After Chiefs Super Bowl win, Missouri House approves bill to legalize sports betting
The Missouri House on Wednesday overwhelmingly approved a bill that would allow Missourians to place bets on major sporting events.
The bill, which passed 118-35, would legalize and tax sports betting as gamblers continue to trickle into neighboring Kansas to place bets. It now heads to the state Senate where the legislation faces an uncertain future amid disagreements over whether gas station gambling machines should also be included.
“Our constituents want this,” state Rep. Ashley Aune, a Kansas City Democrat, said on the floor Wednesday. “We need to get it done and we need to do it this way without attaching it to something that can’t stand on its own.”
The bill, sponsored by state Rep. Dan Houx, a Warrensburg Republican, would impose a 10% tax rate on sports bets, expected to bring to the state more than $20 million each year.
Revenue generated from the tax would be disbursed to a fund benefiting elementary and secondary education. Under the bill, sports betting would be overseen by the Missouri Gaming Commission, which regulates riverboat casinos and charity bingo games.
Houx’s bill is backed by the region’s major sports teams, including the Kansas City Chiefs, Kansas City Royals, Kansas City Current, St. Louis Cardinals, St. Louis Blues and St. Louis City SC. The bill also received support from the state’s casino operators.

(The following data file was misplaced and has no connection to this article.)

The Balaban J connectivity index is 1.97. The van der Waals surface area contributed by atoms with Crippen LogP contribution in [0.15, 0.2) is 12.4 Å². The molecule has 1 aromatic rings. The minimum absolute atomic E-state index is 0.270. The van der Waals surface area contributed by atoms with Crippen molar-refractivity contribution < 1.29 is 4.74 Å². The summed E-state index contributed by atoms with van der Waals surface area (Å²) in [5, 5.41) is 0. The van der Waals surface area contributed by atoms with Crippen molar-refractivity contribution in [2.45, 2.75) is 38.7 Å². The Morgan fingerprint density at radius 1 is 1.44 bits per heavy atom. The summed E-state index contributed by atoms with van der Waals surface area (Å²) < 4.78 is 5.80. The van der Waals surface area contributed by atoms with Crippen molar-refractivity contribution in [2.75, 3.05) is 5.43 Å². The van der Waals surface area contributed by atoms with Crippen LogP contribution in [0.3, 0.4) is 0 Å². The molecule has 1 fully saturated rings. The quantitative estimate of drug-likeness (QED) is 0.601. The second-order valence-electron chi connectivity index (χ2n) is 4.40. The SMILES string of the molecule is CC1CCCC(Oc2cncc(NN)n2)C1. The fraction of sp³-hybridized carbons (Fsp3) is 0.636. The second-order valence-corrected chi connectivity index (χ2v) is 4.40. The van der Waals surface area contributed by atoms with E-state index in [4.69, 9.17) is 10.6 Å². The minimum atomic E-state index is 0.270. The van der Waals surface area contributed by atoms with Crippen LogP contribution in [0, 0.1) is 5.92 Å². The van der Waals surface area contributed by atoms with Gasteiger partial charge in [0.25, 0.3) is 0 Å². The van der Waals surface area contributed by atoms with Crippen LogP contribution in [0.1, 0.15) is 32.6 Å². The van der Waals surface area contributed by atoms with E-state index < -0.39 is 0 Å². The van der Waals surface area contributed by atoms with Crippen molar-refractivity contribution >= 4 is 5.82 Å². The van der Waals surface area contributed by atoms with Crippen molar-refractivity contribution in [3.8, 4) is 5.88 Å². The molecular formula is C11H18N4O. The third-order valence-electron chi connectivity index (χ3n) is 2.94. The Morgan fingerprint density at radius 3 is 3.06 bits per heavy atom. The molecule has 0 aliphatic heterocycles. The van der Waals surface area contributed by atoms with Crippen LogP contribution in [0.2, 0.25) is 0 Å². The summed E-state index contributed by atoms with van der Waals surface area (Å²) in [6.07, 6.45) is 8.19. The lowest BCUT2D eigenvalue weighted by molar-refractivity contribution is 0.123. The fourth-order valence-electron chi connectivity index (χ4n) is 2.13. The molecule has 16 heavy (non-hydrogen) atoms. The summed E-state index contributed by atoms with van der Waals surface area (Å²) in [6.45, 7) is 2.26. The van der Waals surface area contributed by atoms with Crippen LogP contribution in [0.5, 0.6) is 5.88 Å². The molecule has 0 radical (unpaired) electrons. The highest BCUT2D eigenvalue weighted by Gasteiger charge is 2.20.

The legislation calls on the Missouri General Assembly to appropriate at least $500,000 to combat problem gambling amid nationwide concern over compulsive gaming.
Lawmakers have regularly touted broad public support for sports betting. When the Kansas City Chiefs beat the Philadelphia Eagles in the Super Bowl last month, there were more than 250,000 blocked attempts to bet on the game from online accounts in Missouri, Sean Ostrow, a lobbyist for the Sports Betting Alliance, representing BetMGM, DraftKings, FanDuel and Fanatics, told lawmakers last month.
However, a poll released earlier this month by Saint Louis University and British pollster YouGov, found that a plurality of 41% of Missourians disagreed that betting on college and professional sports should be legal, while 35% agreed. The remaining 24% said they were not sure.
While Houx’s bill received resounding support in the House, its biggest hurdle is an ongoing debate over whether sports betting legislation should also address controversial lottery machines, called video lottery terminals.
The slots have proliferated across rural Missouri in recent years — at gas stations, truck stops and fraternal organizations.
Attempts to regulate the gaming machines, which some prosecutors consider illegal, have previously complicated the state’s push to legalize sports wagering as many lawmakers think they should be separate issues.
State Sen. Denny Hoskins, a Warrensburg Republican and longtime supporter of legalizing and taxing video lottery machines, said in a text to The Star Wednesday that he was glad the House passed sports betting.
But, Hoskins’ text signaled that the debate over the gas station slot machines was far from over, pointing to provisions that would be included in his bill that addresses both sports betting and the machines.
“I do have some concerns that the bill does not include any money for veteran homes…and very little funding for problem/compulsive gambling,” he said.